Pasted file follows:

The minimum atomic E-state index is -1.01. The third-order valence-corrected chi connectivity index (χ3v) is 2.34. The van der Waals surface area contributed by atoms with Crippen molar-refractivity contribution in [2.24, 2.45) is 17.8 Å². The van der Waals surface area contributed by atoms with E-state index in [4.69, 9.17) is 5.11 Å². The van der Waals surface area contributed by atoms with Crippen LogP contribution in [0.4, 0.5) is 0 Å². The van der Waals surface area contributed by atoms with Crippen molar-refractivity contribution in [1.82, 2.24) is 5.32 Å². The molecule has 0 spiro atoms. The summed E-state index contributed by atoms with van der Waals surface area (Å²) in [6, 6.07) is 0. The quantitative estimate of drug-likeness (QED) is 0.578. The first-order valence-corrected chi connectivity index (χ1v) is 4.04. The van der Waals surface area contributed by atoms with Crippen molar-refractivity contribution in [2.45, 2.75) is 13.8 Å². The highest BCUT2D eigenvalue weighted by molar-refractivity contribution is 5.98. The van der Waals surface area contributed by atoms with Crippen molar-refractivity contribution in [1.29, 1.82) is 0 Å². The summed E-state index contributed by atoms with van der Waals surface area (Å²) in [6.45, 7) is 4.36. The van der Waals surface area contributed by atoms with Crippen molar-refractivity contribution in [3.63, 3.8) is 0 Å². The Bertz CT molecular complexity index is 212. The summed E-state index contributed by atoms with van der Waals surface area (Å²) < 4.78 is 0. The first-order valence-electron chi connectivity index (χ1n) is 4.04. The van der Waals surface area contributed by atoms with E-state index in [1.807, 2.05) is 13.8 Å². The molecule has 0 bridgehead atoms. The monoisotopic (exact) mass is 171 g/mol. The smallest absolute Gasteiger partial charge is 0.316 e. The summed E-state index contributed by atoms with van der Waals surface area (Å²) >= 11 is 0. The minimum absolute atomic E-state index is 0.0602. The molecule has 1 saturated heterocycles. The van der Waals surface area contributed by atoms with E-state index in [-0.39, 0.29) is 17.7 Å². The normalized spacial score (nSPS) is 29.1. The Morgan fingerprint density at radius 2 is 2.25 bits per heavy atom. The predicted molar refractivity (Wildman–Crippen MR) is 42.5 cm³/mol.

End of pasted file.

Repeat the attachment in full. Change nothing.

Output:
The minimum atomic E-state index is -1.01. The third-order valence-corrected chi connectivity index (χ3v) is 2.34. The van der Waals surface area contributed by atoms with Crippen molar-refractivity contribution in [2.24, 2.45) is 17.8 Å². The van der Waals surface area contributed by atoms with E-state index in [4.69, 9.17) is 5.11 Å². The van der Waals surface area contributed by atoms with Crippen LogP contribution in [0.4, 0.5) is 0 Å². The van der Waals surface area contributed by atoms with Crippen molar-refractivity contribution in [1.82, 2.24) is 5.32 Å². The molecule has 0 spiro atoms. The summed E-state index contributed by atoms with van der Waals surface area (Å²) in [6, 6.07) is 0. The quantitative estimate of drug-likeness (QED) is 0.578. The first-order valence-corrected chi connectivity index (χ1v) is 4.04. The van der Waals surface area contributed by atoms with Crippen molar-refractivity contribution in [2.45, 2.75) is 13.8 Å². The highest BCUT2D eigenvalue weighted by molar-refractivity contribution is 5.98. The van der Waals surface area contributed by atoms with Crippen molar-refractivity contribution in [1.29, 1.82) is 0 Å². The summed E-state index contributed by atoms with van der Waals surface area (Å²) in [6.45, 7) is 4.36. The van der Waals surface area contributed by atoms with Crippen molar-refractivity contribution in [3.63, 3.8) is 0 Å². The Bertz CT molecular complexity index is 212. The summed E-state index contributed by atoms with van der Waals surface area (Å²) < 4.78 is 0. The first-order valence-electron chi connectivity index (χ1n) is 4.04. The van der Waals surface area contributed by atoms with E-state index in [1.807, 2.05) is 13.8 Å². The molecule has 0 bridgehead atoms. The monoisotopic (exact) mass is 171 g/mol. The smallest absolute Gasteiger partial charge is 0.316 e. The summed E-state index contributed by atoms with van der Waals surface area (Å²) >= 11 is 0. The minimum absolute atomic E-state index is 0.0602. The molecule has 1 saturated heterocycles. The van der Waals surface area contributed by atoms with E-state index in [-0.39, 0.29) is 17.7 Å². The normalized spacial score (nSPS) is 29.1. The Morgan fingerprint density at radius 2 is 2.25 bits per heavy atom. The predicted molar refractivity (Wildman–Crippen MR) is 42.5 cm³/mol.